Author Topic: StrayBullet and the Holy Soapstone  (Read 4610 times)

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Offline StrayBullet

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Re: StrayBullet and the Holy Soapstone
« Reply #20 on: July 29, 2010, 03:52:25 PM »
Mark, I was kind of kidding about the macarons.  Don't sweat it. My macaron experience was probably one of the culinary highlights of my life, but I think, without a trip to France, it's probably impossible to recreate.  I've actually looked at recipes over the years, and am pretty good at reverse engineering, but the macarons I tasted have me totally stumped.  Someone brought them into the office or they were a gift from a client.  I have no idea where they came from.  Most likely a NY bakery.  I was expecting something crunchy and light, but instead got something incredibly creamy and rich. Visually, it was probably 25% filling, but it tasted like it was 90% filling.  I don't think the icing was butter based, as I generally don't enjoy butter based icings.  I don't think it was shortening either.  It definitely wasn't whipped cream.  I remember at least 4 flavors/colors- pistachio (green), chocolate, coffee and raspberry, although there might have been a pale blue.

Do you have ring dings down in Florida?  It was kind of like biting into a ring ding and expecting a certain cake to filling ratio, but the machine messed up and it was almost all filling- but this was about a thousand times better.


Sounds like you got a good batch!  And even after being there twice, and making countless batches, I've probably only really nailed 'em 2-3 times.  I finally have a good recipe that works for me but even with a Pierre Herme recipe, you don't know if that's the one he uses in his books, the one he presents in his classes or the one he crafted when hired on at Laduree or the one he uses at his own store.  Then there's the source of the almonds, chocolate, etc...don't get me started :D  Damn, it's kinda like the pizza making field :D  Maybe someone can create a macaron calculator :D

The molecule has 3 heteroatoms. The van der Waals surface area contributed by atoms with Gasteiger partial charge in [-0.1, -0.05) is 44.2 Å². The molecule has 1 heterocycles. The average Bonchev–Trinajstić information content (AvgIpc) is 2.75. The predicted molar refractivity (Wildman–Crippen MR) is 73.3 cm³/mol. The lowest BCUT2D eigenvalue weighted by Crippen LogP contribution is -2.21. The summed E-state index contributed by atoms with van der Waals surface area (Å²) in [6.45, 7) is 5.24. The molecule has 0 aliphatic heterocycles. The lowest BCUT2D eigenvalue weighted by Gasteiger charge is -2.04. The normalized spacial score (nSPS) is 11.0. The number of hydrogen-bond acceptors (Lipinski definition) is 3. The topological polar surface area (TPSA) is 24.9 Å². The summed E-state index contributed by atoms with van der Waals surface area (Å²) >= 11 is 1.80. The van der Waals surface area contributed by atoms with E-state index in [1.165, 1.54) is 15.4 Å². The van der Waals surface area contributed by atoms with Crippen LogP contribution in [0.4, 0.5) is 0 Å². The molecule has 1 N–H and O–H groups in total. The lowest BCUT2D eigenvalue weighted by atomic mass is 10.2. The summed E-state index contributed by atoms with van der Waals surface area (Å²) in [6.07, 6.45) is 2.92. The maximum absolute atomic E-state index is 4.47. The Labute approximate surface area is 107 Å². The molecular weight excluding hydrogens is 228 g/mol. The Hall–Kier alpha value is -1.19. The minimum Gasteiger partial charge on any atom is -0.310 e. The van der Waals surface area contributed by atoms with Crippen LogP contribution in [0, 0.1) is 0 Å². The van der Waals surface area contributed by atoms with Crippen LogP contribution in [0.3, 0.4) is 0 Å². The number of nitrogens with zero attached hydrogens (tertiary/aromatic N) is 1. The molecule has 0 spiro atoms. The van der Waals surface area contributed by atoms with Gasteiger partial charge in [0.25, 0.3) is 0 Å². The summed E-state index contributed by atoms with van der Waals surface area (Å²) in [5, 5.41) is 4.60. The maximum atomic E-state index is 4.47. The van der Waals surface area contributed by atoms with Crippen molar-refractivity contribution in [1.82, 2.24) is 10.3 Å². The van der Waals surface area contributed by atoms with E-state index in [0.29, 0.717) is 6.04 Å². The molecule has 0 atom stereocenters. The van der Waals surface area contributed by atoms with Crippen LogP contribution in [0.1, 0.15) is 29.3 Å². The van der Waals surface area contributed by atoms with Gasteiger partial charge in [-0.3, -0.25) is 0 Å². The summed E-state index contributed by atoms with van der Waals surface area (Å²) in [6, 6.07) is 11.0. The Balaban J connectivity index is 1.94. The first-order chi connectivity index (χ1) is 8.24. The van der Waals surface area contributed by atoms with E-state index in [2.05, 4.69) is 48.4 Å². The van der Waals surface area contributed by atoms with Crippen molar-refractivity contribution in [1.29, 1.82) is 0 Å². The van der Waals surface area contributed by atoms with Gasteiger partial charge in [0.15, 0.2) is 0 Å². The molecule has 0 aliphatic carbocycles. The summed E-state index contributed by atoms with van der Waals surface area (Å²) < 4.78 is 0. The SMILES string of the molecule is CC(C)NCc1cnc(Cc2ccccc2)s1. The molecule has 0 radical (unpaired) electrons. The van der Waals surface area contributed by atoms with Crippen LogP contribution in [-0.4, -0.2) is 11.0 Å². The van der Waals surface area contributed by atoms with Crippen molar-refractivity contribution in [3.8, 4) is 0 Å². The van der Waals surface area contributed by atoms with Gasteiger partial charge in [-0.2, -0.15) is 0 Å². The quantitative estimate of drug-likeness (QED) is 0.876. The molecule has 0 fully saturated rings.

Most of the ones I've done have a chocolate ganache filling, I haven't gotten too far into other fillings for some of the same reasons you stated.  Next time I do a batch, I'll shoot you a message and see if I can't get you a few.

Anyway, back to soapstone :) Here are a few of the stones Punta Gorda carries:

http://www.creativesoapstone.com/gallery.html

When you inquire, make sure to ask for a 'classic' high talc stone that has a soft silky texture. Talc is our thermodynamic friend. As the talc content increases, the thermal conductivity/resistance to thermal shock increases.  A pure talc slab would be too soft to bake with, but none of the countertop folks carry that. I believe the 'classic' soapstone is somewhere in the 60 to 80% talc realm.


I've talked at length with Mimi at Creative Soapstone and she's been a champ!  Sent a few pics and really talked about the differences in soapstone.  They also carry bake ware (from a supplier) so they know what they're talking about and know it's being used in a baking application.  Looks like I'll be dropping the top on the 580hp beast and taking a drive  >:D


Offline scott123

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Re: StrayBullet and the Holy Soapstone
« Reply #21 on: July 29, 2010, 04:20:54 PM »